Supporting progress in healthcare: powering up the people, technology, and science driving growth

Tim Rea, an investor at business investor, BGF, shares his insights on the changing landscape of healthcare and offers advice on what growing businesses should consider when looking for funding

Tim Rea

The healthcare industry has changed dramatically in recent years and the pace of change is set to accelerate, driven by the combined pressures of break-through scientific innovation, the unsustainable economics of existing healthcare systems, and demands from better-informed patients.

The UK has historically punched above its weight when it comes to innovation in the sector, and will continue to have a critical, global impact driven by aggressive private, public and charitable investment into research across the UK’s leading universities, research institutes, and industrial R&D facilities.

Obtaining the right amount of capital, at the right time, from the right sources can be frustratingly difficult and fundraising is not every entrepreneur’s favourite part of the business building process

At BGF, I have the privilege of meeting ambitious companies in the healthcare and life sciences sectors every day; and our team has invested in 23 healthcare businesses since we were set up in 2011 with more than £150m ploughed into the sector.

It is a critical investment opportunity for us and over the past year we have expanded our commitment to the sector.

Dialling up diagnostics

An internal review of the broader life sciences and healthcare sector in 2018 identified the diagnostics segment of the market as a key area of near-term focus for BGF.

And we are seeing significant opportunities linked to earlier and more-accurate identification of issues, the ability to stratify patients to enable more-personalised treatments, and the scope for active monitoring of a growing range of biomarkers.

Diagnostic breakthroughs will enable new therapies and open up new treatment pathways that will have a fundamental impact on the lives of millions of patients around the world.

This focus has led us to invest in five exciting diagnostics-related companies in the past 12 months alone; most recently Cambridge-based PredictImmune, a developer of pioneering prognostic tools.

We love companies with big, hairy, audacious goals, but we really love the companies that have done the hard work to build a playbook for how those goals are going to be achieved

Based on more than 10 years of research by globally-respected academic founders, and being commercialised by a very-experienced executive team, PredictImmune provides a test that helps clinicians and patients to understand the likely course of disease to enable more-customised treatment.

Our analysis of the wider life sciences and healthcare markets indicated a funding gap in the diagnostics segment with significant, active support at early stages from angel investors and established seed stage investors, but with variable levels of support for the companies that are at the point of market entry or at the point of scaling up.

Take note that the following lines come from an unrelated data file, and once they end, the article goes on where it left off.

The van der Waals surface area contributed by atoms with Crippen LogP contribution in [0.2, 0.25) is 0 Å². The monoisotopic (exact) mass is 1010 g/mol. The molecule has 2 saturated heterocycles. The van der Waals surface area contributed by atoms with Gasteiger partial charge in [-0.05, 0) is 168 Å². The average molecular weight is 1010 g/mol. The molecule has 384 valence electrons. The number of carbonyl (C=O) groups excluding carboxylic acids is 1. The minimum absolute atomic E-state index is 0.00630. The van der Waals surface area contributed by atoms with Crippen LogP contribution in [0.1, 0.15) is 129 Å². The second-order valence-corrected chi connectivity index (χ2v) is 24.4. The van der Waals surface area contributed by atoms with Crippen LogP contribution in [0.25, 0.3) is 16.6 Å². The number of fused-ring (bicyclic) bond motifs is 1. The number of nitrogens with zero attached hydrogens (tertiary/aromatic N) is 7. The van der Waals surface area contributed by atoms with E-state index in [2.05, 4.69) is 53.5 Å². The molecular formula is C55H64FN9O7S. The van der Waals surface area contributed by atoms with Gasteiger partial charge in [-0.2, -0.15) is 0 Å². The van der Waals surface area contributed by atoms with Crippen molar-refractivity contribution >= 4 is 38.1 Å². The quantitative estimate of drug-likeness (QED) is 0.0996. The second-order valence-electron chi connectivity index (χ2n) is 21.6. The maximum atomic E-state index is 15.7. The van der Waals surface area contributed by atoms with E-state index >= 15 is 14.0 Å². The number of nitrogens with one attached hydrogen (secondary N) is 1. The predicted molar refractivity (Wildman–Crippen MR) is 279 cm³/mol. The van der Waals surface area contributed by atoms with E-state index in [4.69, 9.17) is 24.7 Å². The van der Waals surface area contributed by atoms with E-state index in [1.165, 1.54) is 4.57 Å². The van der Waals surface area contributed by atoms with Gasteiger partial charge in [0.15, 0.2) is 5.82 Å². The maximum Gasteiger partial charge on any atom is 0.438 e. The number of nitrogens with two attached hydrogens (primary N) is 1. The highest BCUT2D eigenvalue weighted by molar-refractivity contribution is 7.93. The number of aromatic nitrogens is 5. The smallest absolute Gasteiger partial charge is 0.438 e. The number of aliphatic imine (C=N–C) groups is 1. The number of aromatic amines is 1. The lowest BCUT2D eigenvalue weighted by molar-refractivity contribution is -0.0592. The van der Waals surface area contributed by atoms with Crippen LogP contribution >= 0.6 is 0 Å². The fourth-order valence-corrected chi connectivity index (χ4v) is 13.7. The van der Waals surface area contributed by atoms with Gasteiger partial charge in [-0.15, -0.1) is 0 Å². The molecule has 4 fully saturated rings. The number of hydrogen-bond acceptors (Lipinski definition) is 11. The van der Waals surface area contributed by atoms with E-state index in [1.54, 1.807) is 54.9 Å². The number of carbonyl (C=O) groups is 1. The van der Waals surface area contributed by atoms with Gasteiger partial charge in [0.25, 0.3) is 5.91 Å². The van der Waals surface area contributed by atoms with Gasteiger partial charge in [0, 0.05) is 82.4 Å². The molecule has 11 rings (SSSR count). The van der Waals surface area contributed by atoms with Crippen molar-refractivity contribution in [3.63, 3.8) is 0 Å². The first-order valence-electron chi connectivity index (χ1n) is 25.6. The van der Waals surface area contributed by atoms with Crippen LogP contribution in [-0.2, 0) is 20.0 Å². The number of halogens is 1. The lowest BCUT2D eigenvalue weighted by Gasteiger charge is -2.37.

We also see signs of funding gaps in other segments of the market, particularly in MedTech and in what we refer to as ‘pharma enablement’ – the tools, technologies and services that are fundamental to the identification, development, manufacture, and delivery of therapeutics.

Supporting growing healthcare businesses

Securing the right financial support is a major challenge for any business and, even though the amount of capital deployed in support of the life sciences and healthcare opportunities from government, charities and private sources is significant; companies in this sector are not immune to the challenges.

Despite wider political uncertainties, innovation is moving apace, and the UK continues to attract the brightest minds from around the world to work alongside home-grown talent to change the world for the better

Obtaining the right amount of capital, at the right time, from the right sources can be frustratingly difficult and fundraising is not every entrepreneur’s favourite part of the business building process.

Every institution will be different in focus and approach, with some geared up to support early-stage, proof-of-concept work, while others focus on fuelling the expansion of proven propositions.

It is important to understand the current context and focus of the investors you engage with.

At BGF, I’m fortunate to have access to substantial amounts of capital to deploy, and we are keen to make investments – on average we do one deal each week.

Every company I meet is interesting on some level, but like most investors, my mandate and the nature of how our fund operates means I’m only able to really engage with a subset of those.

Beyond the usual tropes about looking for a great team, great technology, big market, and sustainable differentiation; we look for businesses with some degree of validation, a clear vision for how their proposition plays into the market, and an articulation of how the business will scale. <’p>

We love companies with big, hairy, audacious goals, but we really love the companies that have done the hard work to build a playbook for how those goals are going to be achieved.

Obtaining the right amount of capital, at the right time, from the right sources can be frustratingly difficult and fundraising is not every entrepreneur’s favourite part of the business building process

Despite wider political uncertainties, innovation is moving apace, and the UK continues to attract the brightest minds from around the world to work alongside home-grown talent to change the world for the better.

Over the next decade we will see revolutionary, disruptive change in the life sciences and healthcare sector, and we are excited to be a part of it.

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